Commentary
7:57 am
Tue February 5, 2013

Musical Space: Merch

An array of Split Lip Rayfield T-shirts that have been for sale through the years.
An array of Split Lip Rayfield T-shirts that have been for sale through the years.
Credit Split Lip Rayfield

Now that CDs aren’t making money, more of a musician's income is from selling "merch" - merchandise: T-shirts, stickers, guitar picks, etc.

Merch might not be the main part of a band’s revenue stream, but I think it has become a bigger part of the musical experience since the beginning of the digital age.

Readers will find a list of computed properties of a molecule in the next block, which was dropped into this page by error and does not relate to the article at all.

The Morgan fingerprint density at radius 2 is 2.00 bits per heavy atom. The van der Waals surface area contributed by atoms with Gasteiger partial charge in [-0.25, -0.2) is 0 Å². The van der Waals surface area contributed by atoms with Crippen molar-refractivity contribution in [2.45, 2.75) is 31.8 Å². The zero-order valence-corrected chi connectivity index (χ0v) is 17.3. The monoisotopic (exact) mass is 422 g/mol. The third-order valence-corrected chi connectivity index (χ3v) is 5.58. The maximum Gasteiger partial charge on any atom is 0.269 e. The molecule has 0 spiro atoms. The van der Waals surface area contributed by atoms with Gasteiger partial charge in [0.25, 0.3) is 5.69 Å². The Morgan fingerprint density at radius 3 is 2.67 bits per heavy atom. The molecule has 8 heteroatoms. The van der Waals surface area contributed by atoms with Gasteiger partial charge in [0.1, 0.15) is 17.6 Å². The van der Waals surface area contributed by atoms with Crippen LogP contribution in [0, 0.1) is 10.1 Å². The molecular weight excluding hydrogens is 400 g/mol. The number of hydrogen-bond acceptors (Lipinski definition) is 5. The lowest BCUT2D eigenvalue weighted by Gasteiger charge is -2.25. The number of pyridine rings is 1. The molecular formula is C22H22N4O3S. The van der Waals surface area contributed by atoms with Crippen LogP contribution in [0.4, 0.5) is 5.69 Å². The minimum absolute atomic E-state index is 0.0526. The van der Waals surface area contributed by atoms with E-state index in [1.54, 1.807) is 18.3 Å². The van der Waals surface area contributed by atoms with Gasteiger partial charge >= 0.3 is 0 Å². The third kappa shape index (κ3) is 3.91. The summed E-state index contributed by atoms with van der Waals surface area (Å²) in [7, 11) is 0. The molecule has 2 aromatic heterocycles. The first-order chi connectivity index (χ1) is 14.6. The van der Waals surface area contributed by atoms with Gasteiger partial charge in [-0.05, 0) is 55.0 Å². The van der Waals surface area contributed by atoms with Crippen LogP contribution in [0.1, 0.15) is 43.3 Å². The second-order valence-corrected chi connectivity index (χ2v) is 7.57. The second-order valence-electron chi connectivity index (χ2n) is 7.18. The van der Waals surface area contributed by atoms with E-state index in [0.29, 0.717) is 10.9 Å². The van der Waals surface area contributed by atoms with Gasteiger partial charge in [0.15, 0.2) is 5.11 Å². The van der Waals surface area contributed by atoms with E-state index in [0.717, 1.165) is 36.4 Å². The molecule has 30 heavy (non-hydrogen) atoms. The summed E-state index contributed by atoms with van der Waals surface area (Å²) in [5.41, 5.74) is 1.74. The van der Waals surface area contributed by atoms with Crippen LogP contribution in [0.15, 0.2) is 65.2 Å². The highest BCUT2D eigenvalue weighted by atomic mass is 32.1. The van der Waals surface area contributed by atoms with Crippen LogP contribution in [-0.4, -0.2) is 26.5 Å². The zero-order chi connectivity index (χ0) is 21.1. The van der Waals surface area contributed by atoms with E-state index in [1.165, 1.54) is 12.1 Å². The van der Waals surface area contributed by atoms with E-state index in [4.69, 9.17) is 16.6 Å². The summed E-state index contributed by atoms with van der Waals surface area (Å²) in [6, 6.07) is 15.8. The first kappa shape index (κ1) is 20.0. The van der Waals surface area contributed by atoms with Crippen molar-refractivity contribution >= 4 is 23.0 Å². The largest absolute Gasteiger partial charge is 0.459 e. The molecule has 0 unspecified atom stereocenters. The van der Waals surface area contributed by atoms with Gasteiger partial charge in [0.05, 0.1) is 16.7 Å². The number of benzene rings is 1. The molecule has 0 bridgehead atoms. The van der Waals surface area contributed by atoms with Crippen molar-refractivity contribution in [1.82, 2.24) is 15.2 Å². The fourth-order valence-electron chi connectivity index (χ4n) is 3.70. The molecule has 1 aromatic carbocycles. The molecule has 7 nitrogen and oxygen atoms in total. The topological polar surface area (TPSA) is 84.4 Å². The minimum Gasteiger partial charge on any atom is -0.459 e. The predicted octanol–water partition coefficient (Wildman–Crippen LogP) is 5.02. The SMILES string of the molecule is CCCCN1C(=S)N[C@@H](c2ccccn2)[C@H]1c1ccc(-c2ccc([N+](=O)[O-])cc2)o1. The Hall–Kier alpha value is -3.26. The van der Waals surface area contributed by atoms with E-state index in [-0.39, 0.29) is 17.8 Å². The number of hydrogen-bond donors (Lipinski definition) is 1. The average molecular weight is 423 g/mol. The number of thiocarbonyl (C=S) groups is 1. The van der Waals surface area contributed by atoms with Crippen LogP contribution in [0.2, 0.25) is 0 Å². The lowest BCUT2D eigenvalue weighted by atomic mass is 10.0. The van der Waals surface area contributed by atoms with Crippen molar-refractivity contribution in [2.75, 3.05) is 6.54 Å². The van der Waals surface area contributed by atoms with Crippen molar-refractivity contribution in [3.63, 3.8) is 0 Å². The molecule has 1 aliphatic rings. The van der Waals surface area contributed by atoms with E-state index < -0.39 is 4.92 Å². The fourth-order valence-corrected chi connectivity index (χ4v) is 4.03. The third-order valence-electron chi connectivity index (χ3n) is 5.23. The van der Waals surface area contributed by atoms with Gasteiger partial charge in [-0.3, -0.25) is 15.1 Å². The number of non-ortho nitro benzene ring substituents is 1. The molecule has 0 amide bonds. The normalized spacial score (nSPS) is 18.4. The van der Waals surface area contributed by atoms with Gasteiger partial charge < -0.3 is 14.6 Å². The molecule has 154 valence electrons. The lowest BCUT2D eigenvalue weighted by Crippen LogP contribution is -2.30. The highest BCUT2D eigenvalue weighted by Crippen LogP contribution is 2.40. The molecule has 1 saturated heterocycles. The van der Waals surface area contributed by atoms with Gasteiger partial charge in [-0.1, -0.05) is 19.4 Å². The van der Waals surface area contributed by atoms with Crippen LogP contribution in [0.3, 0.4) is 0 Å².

Merch is essential for the true fan. An MP3 is a transitory and abstract thing; a concert T-shirt on the other hand is tangible and enduring.

The distinctive logo of a well-designed shirt can fill the visual vacuum left by a digital file. It is a fashion statement, yes, but also incontrovertible proof that you were at the show In Real Life.

And the merch table is also the most likely place to get close to the band members after the show. It's  great for the artists, too, and not only because of the free advertising. It can’t be downloaded for free, and T-shirt sales can make the difference between a loss and a profit.

The guys in the Kansas band Split Lip Rayfield say that about a third of their touring revenue comes from merch sales.

Even though T-shirts and stickers are not music, it's nice to know there are still musical things we can hold on to.

Music bed: "Step Right" by Tom Waits from Small Change